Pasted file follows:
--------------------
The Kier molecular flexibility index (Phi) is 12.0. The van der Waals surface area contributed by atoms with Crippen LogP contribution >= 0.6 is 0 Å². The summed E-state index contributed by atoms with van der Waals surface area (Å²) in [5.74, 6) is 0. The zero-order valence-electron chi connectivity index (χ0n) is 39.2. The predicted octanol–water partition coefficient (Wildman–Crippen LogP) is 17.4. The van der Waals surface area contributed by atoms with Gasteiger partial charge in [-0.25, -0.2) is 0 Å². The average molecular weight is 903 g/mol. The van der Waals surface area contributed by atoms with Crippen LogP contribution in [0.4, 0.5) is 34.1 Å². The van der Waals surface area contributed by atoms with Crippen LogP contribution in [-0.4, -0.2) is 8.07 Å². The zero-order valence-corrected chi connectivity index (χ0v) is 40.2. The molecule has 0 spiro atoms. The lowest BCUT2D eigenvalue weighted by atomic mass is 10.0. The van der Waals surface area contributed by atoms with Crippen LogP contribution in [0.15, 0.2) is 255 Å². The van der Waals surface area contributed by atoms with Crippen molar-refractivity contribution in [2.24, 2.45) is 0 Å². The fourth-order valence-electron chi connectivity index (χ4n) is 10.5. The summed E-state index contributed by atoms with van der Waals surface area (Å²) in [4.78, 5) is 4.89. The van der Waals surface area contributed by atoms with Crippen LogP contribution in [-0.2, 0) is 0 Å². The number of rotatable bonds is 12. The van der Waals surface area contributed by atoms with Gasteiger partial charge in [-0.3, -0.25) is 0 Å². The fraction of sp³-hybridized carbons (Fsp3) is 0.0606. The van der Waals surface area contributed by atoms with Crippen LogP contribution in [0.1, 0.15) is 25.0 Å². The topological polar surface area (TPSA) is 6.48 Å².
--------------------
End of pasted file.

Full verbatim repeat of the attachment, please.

The Kier molecular flexibility index (Phi) is 12.0. The van der Waals surface area contributed by atoms with Crippen LogP contribution >= 0.6 is 0 Å². The summed E-state index contributed by atoms with van der Waals surface area (Å²) in [5.74, 6) is 0. The zero-order valence-electron chi connectivity index (χ0n) is 39.2. The predicted octanol–water partition coefficient (Wildman–Crippen LogP) is 17.4. The van der Waals surface area contributed by atoms with Gasteiger partial charge in [-0.25, -0.2) is 0 Å². The average molecular weight is 903 g/mol. The van der Waals surface area contributed by atoms with Crippen LogP contribution in [0.4, 0.5) is 34.1 Å². The van der Waals surface area contributed by atoms with Crippen LogP contribution in [-0.4, -0.2) is 8.07 Å². The zero-order valence-corrected chi connectivity index (χ0v) is 40.2. The molecule has 0 spiro atoms. The lowest BCUT2D eigenvalue weighted by atomic mass is 10.0. The van der Waals surface area contributed by atoms with Crippen LogP contribution in [0.15, 0.2) is 255 Å². The van der Waals surface area contributed by atoms with Crippen molar-refractivity contribution in [2.24, 2.45) is 0 Å². The fourth-order valence-electron chi connectivity index (χ4n) is 10.5. The summed E-state index contributed by atoms with van der Waals surface area (Å²) in [4.78, 5) is 4.89. The van der Waals surface area contributed by atoms with Crippen LogP contribution in [-0.2, 0) is 0 Å². The number of rotatable bonds is 12. The van der Waals surface area contributed by atoms with Gasteiger partial charge in [-0.3, -0.25) is 0 Å². The fraction of sp³-hybridized carbons (Fsp3) is 0.0606. The van der Waals surface area contributed by atoms with Crippen LogP contribution in [0.1, 0.15) is 25.0 Å². The topological polar surface area (TPSA) is 6.48 Å².